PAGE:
I also prefer ’s charging system to Samsung’s. Both watches are good for at least one full day of use before their batteries poop out. Sure, you might be able to squeeze the better part of a second day from Samsung’s 300 mAh battery, but why take the chance? Both watches use proprietary charging adapters, but ’s simple magnetic cradle is easier to use than Samsung’s more traditional snap-on dongle. th the system, you can quickly lay the G tch on its no-drama cradle. But Samsung’s dongle doesn’t have any weight to it. It just flops around on the end of a B cable, requiring just a bit more attention any time you want to recharge.
Both watches have 1.2GHz processors. Both have 512MB of RAM 4GB of storage. And both watches have zippy interfaces, suggesting Samsung spec’d internal silicon for that perfect balance between price, performance power draw. Yet here’s an interesting innovation from Samsung: It had the wisdom to include a power button! It’s a rather useful addition when you want to turn on the watch after, say, you’ve previously turned it off. doesn’t include a power button on the G tch, so to turn it on, you must place it in its charging cradle or poke a miniscule hard reset button on the back of its chassis.
ice wins the battle for Samsung—for now
Beyond the differences noted above, very little remains to distinguish the Gear ve from the G tch. Both watches have accelerometers that generate step counts, but Samsung also adds a simple heart rate monitor, a la the Gear Fit, Gear 2, Galaxy S5. I found Samsung’s step count numbers to be wildly inflated relative to my wbone U4, I found no use for the heart rate monitor whatsoever, as you can’t use it for continuous, real-time reporting in the middle of a cardio workout.
Samsung has considerably fewer digital watchfaces to choose from (13 to ’s 24), but Samsung beats on price, selling the Gear ve for $200 while is charging $230 for a more pedestrian industrial design a lower-res, lower-brilliance display. The upshot is that the Gear ve is the better purchase—for now.
Android ar is by no means a perfect smartwatch OS. There’s barely any third-party app support, the platform quickly needs an official Twitter app to allow for tweet dictation directly from your watch. also needs one or two apps that demonstrate what a truly location-aware “context stream” would look like. In early ne, ’s Android ar developers showed us what a walking tour app might look like, but nothing like this has yet to materialize.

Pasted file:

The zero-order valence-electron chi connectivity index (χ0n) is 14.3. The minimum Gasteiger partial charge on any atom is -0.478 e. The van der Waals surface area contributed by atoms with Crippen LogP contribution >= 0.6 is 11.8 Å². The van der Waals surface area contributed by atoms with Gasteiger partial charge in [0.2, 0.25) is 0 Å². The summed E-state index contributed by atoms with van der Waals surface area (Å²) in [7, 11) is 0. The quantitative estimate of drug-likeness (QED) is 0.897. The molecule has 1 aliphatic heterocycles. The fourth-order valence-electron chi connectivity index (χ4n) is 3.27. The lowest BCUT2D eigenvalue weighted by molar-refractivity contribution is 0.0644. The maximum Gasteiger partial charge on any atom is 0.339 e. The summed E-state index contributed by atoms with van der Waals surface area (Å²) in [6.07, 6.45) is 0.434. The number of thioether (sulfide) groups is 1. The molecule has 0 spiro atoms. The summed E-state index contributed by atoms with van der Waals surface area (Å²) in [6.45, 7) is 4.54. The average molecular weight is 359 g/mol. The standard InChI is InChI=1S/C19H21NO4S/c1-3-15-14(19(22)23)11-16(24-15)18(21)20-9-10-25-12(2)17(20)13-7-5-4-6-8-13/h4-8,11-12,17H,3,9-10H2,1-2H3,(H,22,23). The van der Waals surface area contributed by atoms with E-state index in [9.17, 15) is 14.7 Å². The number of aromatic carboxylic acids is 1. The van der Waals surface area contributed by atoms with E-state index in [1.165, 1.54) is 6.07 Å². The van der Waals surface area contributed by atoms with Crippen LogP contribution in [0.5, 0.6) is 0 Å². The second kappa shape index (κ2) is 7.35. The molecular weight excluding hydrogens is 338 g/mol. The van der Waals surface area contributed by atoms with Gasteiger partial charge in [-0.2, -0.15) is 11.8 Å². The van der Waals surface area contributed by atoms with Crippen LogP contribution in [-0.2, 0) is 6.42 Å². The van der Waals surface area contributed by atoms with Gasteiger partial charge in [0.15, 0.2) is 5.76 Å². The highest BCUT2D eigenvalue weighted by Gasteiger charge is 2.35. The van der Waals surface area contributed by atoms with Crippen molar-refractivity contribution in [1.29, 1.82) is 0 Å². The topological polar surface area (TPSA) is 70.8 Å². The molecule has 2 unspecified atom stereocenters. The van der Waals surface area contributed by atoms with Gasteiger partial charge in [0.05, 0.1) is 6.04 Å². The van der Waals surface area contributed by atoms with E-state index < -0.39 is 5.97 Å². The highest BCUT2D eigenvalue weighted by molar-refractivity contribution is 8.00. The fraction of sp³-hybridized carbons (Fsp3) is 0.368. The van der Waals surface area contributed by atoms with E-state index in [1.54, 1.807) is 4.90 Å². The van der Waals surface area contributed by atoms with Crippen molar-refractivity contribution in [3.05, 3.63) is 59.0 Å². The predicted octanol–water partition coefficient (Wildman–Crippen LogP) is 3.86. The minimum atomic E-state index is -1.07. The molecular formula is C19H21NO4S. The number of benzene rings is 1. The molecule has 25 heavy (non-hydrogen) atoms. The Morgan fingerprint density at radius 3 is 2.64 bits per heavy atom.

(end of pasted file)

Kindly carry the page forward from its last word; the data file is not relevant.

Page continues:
Even worse, Android ar’s navigation app has stopped working for me. An “OK … navigate to” comm use to spawn turn-by-turn driving directions directly on the Gear ve, but that feature stopped working last week, still can’t explain why. It’s not a horrible loss (I never used the feature anyhow), but it does remind us that Android ar is an immature OS with many bug fixes, revisions improvements ahead.
And the same goes for Android ar hardware. The Gear ve is the best ar watch available, but it’s not a slam-dunk victory, its champion status can’t last for long. Upcoming ar models will surely fix the illegible display performance in sunlight (come on, Qualcomm, give it a shot). should also expect battery life to improve with generational iterations. And if manufacturers could reduce the bezel widths around displays, Android ar watches can get smaller too.
But one of the biggest leap forwards should emerge later this summer when Motorola releases the Moto 360 with its breathtaking circular display. I doubt it will read much easier under sunlight, but there’s no disputing Motorola’s sophisticated industrial design.
For now, we have the Samsung Gear ve. In a two-watch race, it wins almost by default. But because Android ar shows so much promise— because I’m already becoming addicted to voice texting Now on my wrist—I have to give the Gear ve a qualified thumbs up.